By Leah Kinthaert, October 2023
In a 2020 study, data scientist Mike Taylor used Altmetric data to look at over 32,000 books and 220,000 chapters, specifically in the Social Sciences and Humanities. He discovered that “both OA books and chapters have significantly higher use on social networks, higher coverage in the mass media and blogs, and evidence of higher rates of social impact in policy documents,” concluding that “the apparent OA altmetrics advantage suggests that the move towards OA is increasing social sharing and broader impact.” He found OA books to be particularly advantageous when it comes to impacting policy: “proportion of OA books getting attention is higher" for Policies by a factor of 3.2.
We analyzed Dimensions data at Taylor & Francis this August, and for the 1,500+ OA books we've published since we launched our Open Access Books Program in 2013, we found that a typical OA book has more than double the number of citations than a non-OA book. OA books content has been accessed over 2 million times via our website, taylorfrancis.com, with readers from 4,000+ institutions and 100+ countries accessing our OA book content. To try and get a better picture of and see how some of our books are impacting policy specifically, we did a deep dive into that data from Altmetric.
What follows are five Taylor & Francis open access books, that have directly influenced recent policy documents published in the past five years, from some of the largest and most influential organizations in the world.
These include the World Health Organization (WHO), the Food and Agriculture Organization of the United Nations (FAO), the World Bank, and The Publications Office of the European Union.
The body (of evidence) politic
Research-policy engagement has proven to be a challenge for both researchers and policymakers, in terms of getting research out there (organizational and structural barriers), and making sure research is translated out of academia-speak for policymakers to understand and utilize. Ironically, the very style that academics use tends to be tentative, using modal verbs to avoid suggestion of bias. This sort of writing isn't naturally convincing, so the data put forth must do all of the work and carry the weight of the intended communication.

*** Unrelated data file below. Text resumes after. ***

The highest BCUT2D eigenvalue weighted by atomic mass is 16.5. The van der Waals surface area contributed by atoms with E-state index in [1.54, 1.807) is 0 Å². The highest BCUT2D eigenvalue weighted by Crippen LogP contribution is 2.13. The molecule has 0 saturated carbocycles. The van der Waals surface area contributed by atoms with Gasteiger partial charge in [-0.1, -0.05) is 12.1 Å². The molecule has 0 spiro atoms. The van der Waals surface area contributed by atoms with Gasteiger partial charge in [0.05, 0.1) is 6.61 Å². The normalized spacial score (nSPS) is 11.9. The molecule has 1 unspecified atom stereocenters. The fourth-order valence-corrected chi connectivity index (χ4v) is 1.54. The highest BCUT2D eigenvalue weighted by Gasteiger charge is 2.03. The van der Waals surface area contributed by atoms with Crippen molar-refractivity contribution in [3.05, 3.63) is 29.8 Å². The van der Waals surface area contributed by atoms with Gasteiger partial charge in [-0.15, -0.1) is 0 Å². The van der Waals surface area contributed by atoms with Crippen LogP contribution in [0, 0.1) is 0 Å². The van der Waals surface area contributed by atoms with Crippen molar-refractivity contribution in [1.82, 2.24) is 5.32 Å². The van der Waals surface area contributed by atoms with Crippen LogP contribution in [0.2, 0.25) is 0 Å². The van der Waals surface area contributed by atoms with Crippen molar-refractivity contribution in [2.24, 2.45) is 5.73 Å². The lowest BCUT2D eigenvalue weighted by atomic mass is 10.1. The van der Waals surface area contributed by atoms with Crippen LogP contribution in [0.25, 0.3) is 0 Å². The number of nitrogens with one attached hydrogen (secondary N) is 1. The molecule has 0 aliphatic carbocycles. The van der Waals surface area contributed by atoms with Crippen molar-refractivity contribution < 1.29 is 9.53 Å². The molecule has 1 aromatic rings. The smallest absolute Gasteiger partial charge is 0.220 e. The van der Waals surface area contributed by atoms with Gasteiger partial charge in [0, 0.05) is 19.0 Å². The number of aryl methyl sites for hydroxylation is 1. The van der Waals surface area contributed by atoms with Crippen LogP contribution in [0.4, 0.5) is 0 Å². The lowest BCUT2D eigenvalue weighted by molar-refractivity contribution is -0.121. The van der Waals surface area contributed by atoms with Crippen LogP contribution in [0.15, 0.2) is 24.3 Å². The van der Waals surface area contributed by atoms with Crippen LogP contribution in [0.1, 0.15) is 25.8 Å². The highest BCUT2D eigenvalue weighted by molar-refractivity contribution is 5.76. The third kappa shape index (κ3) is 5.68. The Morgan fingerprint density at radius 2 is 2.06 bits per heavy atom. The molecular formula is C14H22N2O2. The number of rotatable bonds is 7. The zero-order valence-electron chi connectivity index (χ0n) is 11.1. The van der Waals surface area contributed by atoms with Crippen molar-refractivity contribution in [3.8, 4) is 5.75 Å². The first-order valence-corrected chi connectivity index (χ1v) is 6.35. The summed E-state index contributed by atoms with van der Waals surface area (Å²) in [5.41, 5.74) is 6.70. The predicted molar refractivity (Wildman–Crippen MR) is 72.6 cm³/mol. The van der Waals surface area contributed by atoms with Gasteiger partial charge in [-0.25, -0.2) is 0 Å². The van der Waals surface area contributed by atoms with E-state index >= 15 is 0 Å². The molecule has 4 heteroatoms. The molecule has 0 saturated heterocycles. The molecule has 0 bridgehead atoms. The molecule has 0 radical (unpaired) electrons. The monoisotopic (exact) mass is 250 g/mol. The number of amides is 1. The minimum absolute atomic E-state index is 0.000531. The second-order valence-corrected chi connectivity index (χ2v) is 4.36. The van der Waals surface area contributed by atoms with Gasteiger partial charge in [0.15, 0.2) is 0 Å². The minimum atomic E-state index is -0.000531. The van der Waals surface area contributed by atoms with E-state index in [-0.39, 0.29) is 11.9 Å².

Justin Parkhurst’s open access book, “The Politics of Evidence,” brings up another barrier for engagement, that of politics.
The abstract of Parkhurst’s book explains: “There has been an enormous increase in interest in the use of evidence for public policymaking, but the vast majority of work on the subject has failed to engage with the political nature of decision making and how this influences the ways evidence will be used (or misused) within political areas.”
His book has been cited in policy documents from four organizations, including the Food and Agriculture Organization of the United Nations (FAO), the World Health Organization, the Overseas Development Institute, and the Publications Office of the European Union.
In the last policy document of this list, published in July 2022 and titled “Assessing national institutional capacity for evidence-informed policymaking,” Parkhurst’s work is utilized as part of the document’s “guiding principles from the literature on evidence-informed policymaking.”
The foreword for this EU report states: “As policy issues become increasingly complex and interconnected and politics ever more polarised, robust institutions that ensure that scientific knowledge is mobilised, synthesised, translated for, and integrated into the policymaking process become increasingly relevant.”
The authors provide four guiding principles for evidence-informed policymaking, which include: transparency (“Clear and transparent processes to generate and assess evidence engender confidence in the findings”), quality and rigour, credibility and legitimacy (“what political scientists refer to as input/output/throughput legitimacy”), and trust, the first three of these taken directly from Parkhurst’s book.
A toxic testament to human activity
Reports of toxins found in bodies of water have made a significant splash on the headlines lately. From the pup in the UK who died this past summer not long after ingesting algae in a lake, to the toxic algal bloom in a Florida lake so large it can be seen from space, humans have upset what was once a delicate natural balance.
A new joint report from the FAO, IOC, and IAEA explains how we’ve managed to brew this rather deadly stew: “Globally, there are 3,400 to 4,000 described species of marine microalgae but only 1 to 2 percent are considered to be harmful. The generic term ‘harmful algal bloom’ includes proliferations of microalgae in marine or brackish waters that can cause water discolouration and massive fish kills, contaminate seafood with toxins, or alter ecosystems and services in ways that humans perceive as detrimental.“
“The impacts and mass mortalities of marine species caused by harmful algae are not new and have been recorded for decades. However, there is growing concern that these events will increase due to accelerating global warming, climate change and anthropogenic activities.”
This report cites a Taylor & Francis book, “Toxic Cyanobacteria in Water: A Guide to Their Public Health Consequences, Monitoring and Management,” as a good resource for freshwater cyanobacteria blooms, calling the book “comprehensive.”